As a lifelong student of film, I love the idea of telling a story visually. I believe the more you can tell a story through the visuals the better the movie will be. (And I hate voice-overs telling me – what I already know – the action I am looking at on the screen…) So I was excited about seeing “The Good Book,” a feature film done completely silent except for the music soundtrack. Of course, this isn’t the easiest thing to do, but “The Good Book” handles the challenge quite well.
The story itself is also very ambitious; in fact, it is not one story, but several stories revolving around more than a dozen characters. “The Good Book” follows a copy of the New Testament on a journey that begins with a young boy named Daniel (Evan Fielding), who runs away from home after committing a horrible accident. He finds sanctuary in a homeless camp and is befriended by Esau (Torry Martin). From there, the book is handed off to a public defender (BK Bomar) and his wife Marion (Apolonia Davalos in a moving and strong performance). “The Good Book” goes from person to person, including Sarah the homeless lady (Amanda Penticost giving a standout performance herself), Jenn Gotzon as a woman scorned, and Leah (Rebecca Lines) dealing with addictions. When “The Good Book” makes its way overseas and into the hands of a persecuted missionary (Josh Childs), the impact of this book truly hits home. It is enjoyable to see how a book and its message can have a ripple effect, as it touches lives wherever it goes.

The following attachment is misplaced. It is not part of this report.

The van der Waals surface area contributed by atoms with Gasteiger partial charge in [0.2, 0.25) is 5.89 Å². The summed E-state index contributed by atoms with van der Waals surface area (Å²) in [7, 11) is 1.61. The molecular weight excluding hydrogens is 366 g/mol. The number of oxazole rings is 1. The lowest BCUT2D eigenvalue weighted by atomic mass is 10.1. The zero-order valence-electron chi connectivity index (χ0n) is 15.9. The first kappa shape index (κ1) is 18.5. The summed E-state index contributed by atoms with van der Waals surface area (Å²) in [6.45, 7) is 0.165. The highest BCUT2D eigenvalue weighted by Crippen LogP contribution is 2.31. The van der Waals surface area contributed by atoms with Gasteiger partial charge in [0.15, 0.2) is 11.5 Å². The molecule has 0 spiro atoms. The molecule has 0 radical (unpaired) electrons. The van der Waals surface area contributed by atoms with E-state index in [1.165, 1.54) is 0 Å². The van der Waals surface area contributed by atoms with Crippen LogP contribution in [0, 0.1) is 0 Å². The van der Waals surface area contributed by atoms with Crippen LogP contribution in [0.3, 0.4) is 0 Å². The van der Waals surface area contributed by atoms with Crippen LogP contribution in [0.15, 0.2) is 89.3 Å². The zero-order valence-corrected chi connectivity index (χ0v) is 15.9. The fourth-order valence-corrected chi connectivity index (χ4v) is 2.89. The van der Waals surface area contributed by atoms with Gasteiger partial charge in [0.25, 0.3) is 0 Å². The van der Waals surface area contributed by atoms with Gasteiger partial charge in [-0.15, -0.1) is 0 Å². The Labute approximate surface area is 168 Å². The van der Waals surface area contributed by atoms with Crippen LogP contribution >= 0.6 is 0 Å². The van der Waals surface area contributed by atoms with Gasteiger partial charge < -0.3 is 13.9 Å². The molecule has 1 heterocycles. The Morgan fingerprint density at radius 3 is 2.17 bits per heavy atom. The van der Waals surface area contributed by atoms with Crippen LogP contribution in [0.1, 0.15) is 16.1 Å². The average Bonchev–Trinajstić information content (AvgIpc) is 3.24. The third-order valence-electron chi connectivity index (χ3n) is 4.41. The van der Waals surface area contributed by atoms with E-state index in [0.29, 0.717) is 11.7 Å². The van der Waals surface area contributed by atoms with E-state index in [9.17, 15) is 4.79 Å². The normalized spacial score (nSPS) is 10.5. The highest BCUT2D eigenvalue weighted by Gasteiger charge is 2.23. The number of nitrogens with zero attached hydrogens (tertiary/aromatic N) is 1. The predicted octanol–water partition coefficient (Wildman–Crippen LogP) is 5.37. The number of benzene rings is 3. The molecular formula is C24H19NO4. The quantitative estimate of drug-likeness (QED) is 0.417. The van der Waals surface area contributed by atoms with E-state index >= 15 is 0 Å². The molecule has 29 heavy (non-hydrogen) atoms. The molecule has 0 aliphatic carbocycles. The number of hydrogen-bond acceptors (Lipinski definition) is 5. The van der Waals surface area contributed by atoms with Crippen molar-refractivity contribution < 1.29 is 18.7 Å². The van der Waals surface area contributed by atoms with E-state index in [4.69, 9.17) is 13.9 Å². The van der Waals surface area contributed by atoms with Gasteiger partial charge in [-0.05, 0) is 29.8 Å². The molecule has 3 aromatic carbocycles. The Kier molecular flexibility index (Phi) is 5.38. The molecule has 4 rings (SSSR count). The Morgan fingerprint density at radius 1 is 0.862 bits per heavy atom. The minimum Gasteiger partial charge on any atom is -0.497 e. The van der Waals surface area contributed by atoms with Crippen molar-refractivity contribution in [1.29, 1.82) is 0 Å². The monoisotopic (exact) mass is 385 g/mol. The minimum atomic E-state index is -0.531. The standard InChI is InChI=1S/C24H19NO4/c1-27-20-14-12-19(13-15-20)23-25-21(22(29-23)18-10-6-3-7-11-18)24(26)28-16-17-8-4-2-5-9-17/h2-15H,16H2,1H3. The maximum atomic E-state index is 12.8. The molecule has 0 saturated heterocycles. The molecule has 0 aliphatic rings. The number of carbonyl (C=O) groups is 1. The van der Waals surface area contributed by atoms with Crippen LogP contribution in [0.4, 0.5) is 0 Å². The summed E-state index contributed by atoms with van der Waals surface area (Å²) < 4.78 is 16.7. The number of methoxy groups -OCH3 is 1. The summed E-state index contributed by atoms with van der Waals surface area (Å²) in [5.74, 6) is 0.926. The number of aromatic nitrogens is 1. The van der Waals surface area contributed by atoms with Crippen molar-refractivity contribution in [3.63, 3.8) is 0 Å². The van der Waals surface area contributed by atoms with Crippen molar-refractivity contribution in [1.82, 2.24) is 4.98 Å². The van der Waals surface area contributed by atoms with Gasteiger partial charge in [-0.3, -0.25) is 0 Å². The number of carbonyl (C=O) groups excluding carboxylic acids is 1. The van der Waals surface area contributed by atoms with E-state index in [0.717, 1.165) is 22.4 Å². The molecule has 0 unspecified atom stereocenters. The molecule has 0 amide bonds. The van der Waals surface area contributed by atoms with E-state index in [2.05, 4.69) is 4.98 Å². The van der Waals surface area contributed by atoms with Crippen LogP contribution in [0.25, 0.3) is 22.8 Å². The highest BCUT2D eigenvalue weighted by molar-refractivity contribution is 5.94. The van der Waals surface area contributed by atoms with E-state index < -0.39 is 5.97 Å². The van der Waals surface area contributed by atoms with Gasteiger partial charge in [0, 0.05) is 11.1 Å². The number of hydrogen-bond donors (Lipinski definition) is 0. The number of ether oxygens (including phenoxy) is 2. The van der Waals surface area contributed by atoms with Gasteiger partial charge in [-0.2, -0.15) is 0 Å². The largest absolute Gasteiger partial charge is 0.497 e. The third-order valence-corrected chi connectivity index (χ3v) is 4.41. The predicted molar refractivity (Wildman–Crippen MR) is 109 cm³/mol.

“The Good Book” is one of the most ambitious movies I’ve recently seen, and my hats off to the filmmakers for pulling it off as well as they did. “The Good Book” is written and directed by Sharon Wilharm, and it is produced by her husband, Fred Wilharm. With this many stories and with so many many actors, especially for an independent film, some of the acting will be stronger than others, and this is the case. A couple of the characters seemed a bit over-the-top, and a couple of the transitions are strained. Rick Holets is the composer of the music for this film, which underlies the action quite well. All in all, “The Good Book” is a solid production. You will not be disappointed, and again, a very ambitious undertaking, and one that is very well done.
“The Good Book” will be making its LA premiere at The Pan Pacific Film Festival at the end of July, and you can see this movie on the big screen this Thursday July 17 at The Bedias, Texas, Christian Film Festival. Showing with “The Good Book” will also be the short films “Ragman” (This film with very little dialogue itself.) and “Paid For.” If you cannot attend one of these festivals, you can find out more about “The Good Book” and where it will be playing (or how to get your own copy) at The Good Book website. A copy of “Ragman” can be found at Finally, I will be having a drawing for one free DVD copy of “The Good Book.” I will randomly select one winner from all of the subscribers at the new newsletter. Sign up here for your chance to win. The drawing will be July 27 and announced on that week’s newsletter.


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